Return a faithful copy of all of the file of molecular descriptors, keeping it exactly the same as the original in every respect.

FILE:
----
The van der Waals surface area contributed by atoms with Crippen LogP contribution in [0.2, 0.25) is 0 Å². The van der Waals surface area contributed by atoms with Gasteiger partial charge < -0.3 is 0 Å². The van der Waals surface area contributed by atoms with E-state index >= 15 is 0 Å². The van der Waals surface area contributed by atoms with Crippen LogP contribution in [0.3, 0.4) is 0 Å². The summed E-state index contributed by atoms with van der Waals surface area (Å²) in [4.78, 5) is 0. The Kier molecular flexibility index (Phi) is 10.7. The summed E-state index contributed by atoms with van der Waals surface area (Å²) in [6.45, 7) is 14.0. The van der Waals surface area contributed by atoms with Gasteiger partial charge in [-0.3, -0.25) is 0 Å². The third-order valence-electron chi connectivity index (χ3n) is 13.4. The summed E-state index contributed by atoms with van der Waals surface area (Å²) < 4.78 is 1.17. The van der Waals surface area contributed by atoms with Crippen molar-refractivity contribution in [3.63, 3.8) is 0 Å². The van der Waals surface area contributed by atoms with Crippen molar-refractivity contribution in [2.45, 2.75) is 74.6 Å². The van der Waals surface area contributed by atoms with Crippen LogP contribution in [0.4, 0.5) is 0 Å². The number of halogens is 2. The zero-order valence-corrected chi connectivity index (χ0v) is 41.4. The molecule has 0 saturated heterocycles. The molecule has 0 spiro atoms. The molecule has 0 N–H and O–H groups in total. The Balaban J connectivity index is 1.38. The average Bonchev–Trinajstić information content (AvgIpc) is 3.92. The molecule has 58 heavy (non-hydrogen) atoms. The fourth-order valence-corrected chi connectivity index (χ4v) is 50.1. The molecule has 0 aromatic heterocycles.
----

The van der Waals surface area contributed by atoms with Crippen LogP contribution in [0.2, 0.25) is 0 Å². The van der Waals surface area contributed by atoms with Gasteiger partial charge < -0.3 is 0 Å². The van der Waals surface area contributed by atoms with E-state index >= 15 is 0 Å². The van der Waals surface area contributed by atoms with Crippen LogP contribution in [0.3, 0.4) is 0 Å². The summed E-state index contributed by atoms with van der Waals surface area (Å²) in [4.78, 5) is 0. The Kier molecular flexibility index (Phi) is 10.7. The summed E-state index contributed by atoms with van der Waals surface area (Å²) in [6.45, 7) is 14.0. The van der Waals surface area contributed by atoms with Gasteiger partial charge in [-0.3, -0.25) is 0 Å². The third-order valence-electron chi connectivity index (χ3n) is 13.4. The summed E-state index contributed by atoms with van der Waals surface area (Å²) < 4.78 is 1.17. The van der Waals surface area contributed by atoms with Crippen molar-refractivity contribution in [3.63, 3.8) is 0 Å². The van der Waals surface area contributed by atoms with Crippen molar-refractivity contribution in [2.45, 2.75) is 74.6 Å². The van der Waals surface area contributed by atoms with Crippen LogP contribution in [0.4, 0.5) is 0 Å². The number of halogens is 2. The zero-order valence-corrected chi connectivity index (χ0v) is 41.4. The molecule has 0 saturated heterocycles. The molecule has 0 spiro atoms. The molecule has 0 N–H and O–H groups in total. The Balaban J connectivity index is 1.38. The average Bonchev–Trinajstić information content (AvgIpc) is 3.92. The molecule has 58 heavy (non-hydrogen) atoms. The fourth-order valence-corrected chi connectivity index (χ4v) is 50.1. The molecule has 0 aromatic heterocycles.